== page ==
Sixth victim of FIU bridge collapse identified as cleanup winds down

'The coming days are going to be excruciating,' victim's wife says

SWEETWATER, Fla. – The sixth and final victim in last week's deadly Florida International University pedestrian bridge collapse has been identified as Brandon Brownfield, his wife said Sunday.

"The coming days are going to be excruciating, as we dig deep to find the strength we need to heal,"  Chelsea Brownfield said in a Facebook post. "Please keep us in your prayers, as I now have to find the words and the answers to tell my girls that their daddy is not coming home."

Brownfield, a father of three who worked in the crane industry, was driving home from work when the bridge collapsed on Thursday. Ryan Lee, a friend who created a GoFundMe.com page for the family, said Brownfield and his wife had just bought a home in Homestead.

Chelsea and Brandon Brownfield

Late Saturday, rescue crews pulled the final bodies and cars from the rubble of the 950-ton bridge at Southwest Eighth Street near Southwest 109th Avenue.

Although authorities had feared the death toll would go up as rescuers pulled away the rubble, Miami-Dade County Police Director Juan Perez said six people were found in the debris.

"I believe that is the final count," Perez said. "This ends with a tragedy of six. ... We are pretty confident that no one is left."

On Saturday, police identified the other five victims as Alberto Arias, 53, Navaro Brown, 37, Alexa Duran, 18, Rolando Fraga, 60, and Oswald Gonzalez, 57.

"They had to break this thing into little pieces to get it off my niece," Joe Smitha, Alexa Duran's uncle, said of the collapsed bridge. 

Eight people are still being treated at Kendall Regional Medical Center after being pulled from the rubble.

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Alexa Duran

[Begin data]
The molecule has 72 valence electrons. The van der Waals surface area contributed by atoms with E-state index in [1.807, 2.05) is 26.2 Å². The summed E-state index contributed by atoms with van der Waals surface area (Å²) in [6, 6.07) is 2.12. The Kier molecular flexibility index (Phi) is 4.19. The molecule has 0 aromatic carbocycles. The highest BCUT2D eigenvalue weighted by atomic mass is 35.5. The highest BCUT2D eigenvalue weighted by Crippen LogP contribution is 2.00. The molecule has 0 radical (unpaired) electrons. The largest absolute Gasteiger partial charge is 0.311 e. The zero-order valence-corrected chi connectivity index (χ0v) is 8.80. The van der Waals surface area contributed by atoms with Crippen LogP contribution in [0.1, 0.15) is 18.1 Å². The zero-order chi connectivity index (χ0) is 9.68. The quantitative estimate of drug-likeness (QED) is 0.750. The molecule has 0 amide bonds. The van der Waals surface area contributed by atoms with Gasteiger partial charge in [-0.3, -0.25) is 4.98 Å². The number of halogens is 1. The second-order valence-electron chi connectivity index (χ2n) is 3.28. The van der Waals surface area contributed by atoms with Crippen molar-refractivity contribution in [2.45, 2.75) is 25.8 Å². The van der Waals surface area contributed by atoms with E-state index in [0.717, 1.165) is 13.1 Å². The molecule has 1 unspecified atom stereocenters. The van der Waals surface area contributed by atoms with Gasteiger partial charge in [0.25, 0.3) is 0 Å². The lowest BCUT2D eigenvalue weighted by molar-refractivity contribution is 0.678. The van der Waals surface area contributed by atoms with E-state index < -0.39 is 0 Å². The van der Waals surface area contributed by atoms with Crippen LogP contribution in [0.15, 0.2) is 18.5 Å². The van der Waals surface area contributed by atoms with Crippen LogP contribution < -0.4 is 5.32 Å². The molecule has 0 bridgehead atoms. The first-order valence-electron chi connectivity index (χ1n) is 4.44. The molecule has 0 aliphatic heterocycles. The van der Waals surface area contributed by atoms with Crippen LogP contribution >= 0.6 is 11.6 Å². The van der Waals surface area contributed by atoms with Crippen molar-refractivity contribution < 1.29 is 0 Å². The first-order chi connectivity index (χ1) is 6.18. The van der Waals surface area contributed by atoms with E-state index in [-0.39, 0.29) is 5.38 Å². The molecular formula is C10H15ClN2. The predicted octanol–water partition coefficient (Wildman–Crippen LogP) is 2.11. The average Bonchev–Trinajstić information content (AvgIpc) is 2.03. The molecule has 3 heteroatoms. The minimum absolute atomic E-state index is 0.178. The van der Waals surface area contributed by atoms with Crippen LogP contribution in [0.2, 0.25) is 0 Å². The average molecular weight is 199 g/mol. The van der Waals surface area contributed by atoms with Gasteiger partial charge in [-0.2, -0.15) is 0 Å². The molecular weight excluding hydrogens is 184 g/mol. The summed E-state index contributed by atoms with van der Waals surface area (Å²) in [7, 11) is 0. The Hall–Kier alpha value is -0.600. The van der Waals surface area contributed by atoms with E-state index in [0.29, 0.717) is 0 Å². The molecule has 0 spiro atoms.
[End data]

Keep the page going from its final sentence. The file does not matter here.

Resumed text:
The bridge, which was to connect the FIU campus with the city of Sweetwater, was set to open next year. Using modular construction methods, the main span was assembled off-site and moved into place last weekend like a piece of a puzzle to avoid closing traffic on Eighth Street.

FIU touted it as the largest pedestrian bridge in the nation to ever use the innovative method. When the bridge collapsed, the tall tower that was designed to hold the cables attached to the platform had not been installed.

The National Transportation Safety Board was on the scene of the collapse collecting evidence this weekend as more details emerged that warnings about the bridge had gone unheeded. Investigators said the bridge collapsed as workers were conducting a stress test.

An engineer on the project left a voice mail that warned the Florida Department of Transportation (FDOT) about cracks on the bridge before the collapse, but the official who received the message was out of town and didn't open the message until a day after the collapse. 



The state has sought to distance itself from the project, saying that it was an FIU project.

However, Florida Sen. Marco Rubio stressed on Saturday that FDOT was a major player in the construction of the bridge. 

Rubio said the local municipality and FIU didn't have the in-house capacity to manage a project of this magnitude and were partnered with an agency that could.

"In this case, $16 million was given, and FDOT was the managing entity for the purpose of the funding," Rubio said.

Matt Morgan, an Orlando lawyer, said on Twitter that he planned to file a civil suit related to the bridge collapse on Monday. 

"It is imperative we act quickly to secure critical documentation and data," Morgan said.